"That they may teach the young women to be sober, to love their husbands, to love their children, to be discreet, chaste, keepers at home, good, obedient to their own husbands, that the word of God be not blasphemed." Titus 2:4-5

Friday, October 28, 2011

Tips on Bulking Up Meals

Awhile back I asked for help from all of you.  I wanted some ideas on how to bulk up dinners to fill hungry bellies (especially those of teenage boys), without spending much money, as we are on a super tight food budget.  Now I'd like to share the great replies I received...

Lisa Maria says:  First of all, I buy dried peas and beans and cook them up in my pressure cooker then freeze them for later use. This is MUCH cheaper than canned stuff or fresh sometimes, better yet, the seasonal things are always available this way. With these I can make healthy 3-Bean chili, bean burgers, soups, bean salads. Remember beans have tons of protein so that's always a plus!

You can cut back on how much meat you use by using bite sized pieces in rice dishes and pasta dishes.. this stretches it a long way. I'll send you a few of these recipes when I can type them up (I'm so pressed for time these days!)

When a recipe calls for something expensive or exotic, I try to improvise with something similar that's cheaper. I've used cucumbers in place of zucchini (which costs more in my country), local pumpkin in place of squash.

Also, I have found that starting dinner with a light soup (inexpensive to make) helps to fill up those tummys quickly. You can try potato, squash or pumpkin, cream of mushroom (homemade), tomato (made with fresh, if in season, or canned crushed if not expensive), onion...there are so many easy simple soups that don't have a lot of ingredients.

I use alot of homemade bread, rolls and pizza to help stretch things as well. Pizza can be fun too because the toppings can be anything you want.. even stuff leftover in the refrigerator and if cheese is expensive you can cut back because, while gooey, hot cheese on a pizza is heavenly, in a pinch the sauce and toppings make it work too, especially if you make inside out pizza (just roll the pizza up and seal the edges.. you don't really need alot of cheese.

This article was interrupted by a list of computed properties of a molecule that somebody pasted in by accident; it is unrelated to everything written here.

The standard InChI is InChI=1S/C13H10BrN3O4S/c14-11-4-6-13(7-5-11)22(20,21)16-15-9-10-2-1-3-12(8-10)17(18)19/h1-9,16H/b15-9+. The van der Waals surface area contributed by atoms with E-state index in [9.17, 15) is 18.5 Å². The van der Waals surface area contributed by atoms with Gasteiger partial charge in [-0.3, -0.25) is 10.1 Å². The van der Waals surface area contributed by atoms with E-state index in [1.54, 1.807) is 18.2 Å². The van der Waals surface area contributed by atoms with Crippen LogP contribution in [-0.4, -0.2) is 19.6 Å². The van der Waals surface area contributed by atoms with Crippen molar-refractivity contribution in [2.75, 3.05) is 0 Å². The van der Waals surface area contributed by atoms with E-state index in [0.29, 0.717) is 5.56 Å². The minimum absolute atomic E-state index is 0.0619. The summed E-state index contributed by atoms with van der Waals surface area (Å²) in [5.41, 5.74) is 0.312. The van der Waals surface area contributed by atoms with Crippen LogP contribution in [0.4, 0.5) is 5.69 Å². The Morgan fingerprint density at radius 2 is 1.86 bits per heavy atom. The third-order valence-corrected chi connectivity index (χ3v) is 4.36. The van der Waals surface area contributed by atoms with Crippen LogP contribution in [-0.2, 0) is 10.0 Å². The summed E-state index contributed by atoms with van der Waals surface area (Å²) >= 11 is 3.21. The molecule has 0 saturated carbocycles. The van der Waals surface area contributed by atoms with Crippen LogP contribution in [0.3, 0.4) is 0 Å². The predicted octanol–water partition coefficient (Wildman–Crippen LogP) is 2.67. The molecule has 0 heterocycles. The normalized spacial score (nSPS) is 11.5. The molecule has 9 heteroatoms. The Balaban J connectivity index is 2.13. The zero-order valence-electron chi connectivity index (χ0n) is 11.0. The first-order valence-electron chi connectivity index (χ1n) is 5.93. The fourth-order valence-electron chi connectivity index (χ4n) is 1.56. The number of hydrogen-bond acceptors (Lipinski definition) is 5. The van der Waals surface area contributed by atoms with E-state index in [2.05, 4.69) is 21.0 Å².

I always have to remind myself too that, even though I'm on a budget, eating healthily means that we have to have that fruit and vegetable intake. I try to always include a simple salad and whatever fruit is in season will be the cheapest. Peppers have a lot of good stuff in them, including a wallop of Vitamin C.. I put them in almost everything I cook.

Susan says: One thing I did was eliminate what I consider expensive meals (ones that use a lot of bread like French Toast or a lot of eggs or fruit) We ate a lot of cereal this summer. And A lot of Bisquick made meals. We also did a lot of U-picks (but unfortunately the season is almost over.)The biggest cut was meat. We were eating on $28 a week for awhile for a family of 5. It really only bought milk and produce. Fortunately I had learned couponing right before all this happened and I had stocked up.

Andrea shares:  No processed/packaged/pre made anything. It's far more expensive to use this food, less filling, less nutritional and less tasty. I also use my food processor to make my own ground beef. I buy large packages of high quality beef, and grind my own.

Whatever I make, I ensure protein is a large component, along with complex carbs. Filling up tummies is a good thing, but if it is gone in an hour, then it doesn't much help.

We have 6 children who are all eating meals. One boy who is 14.5 and grew 6" in a few months! William is 9, and has a huge appetite, as all our children are active and not sedentary through the day.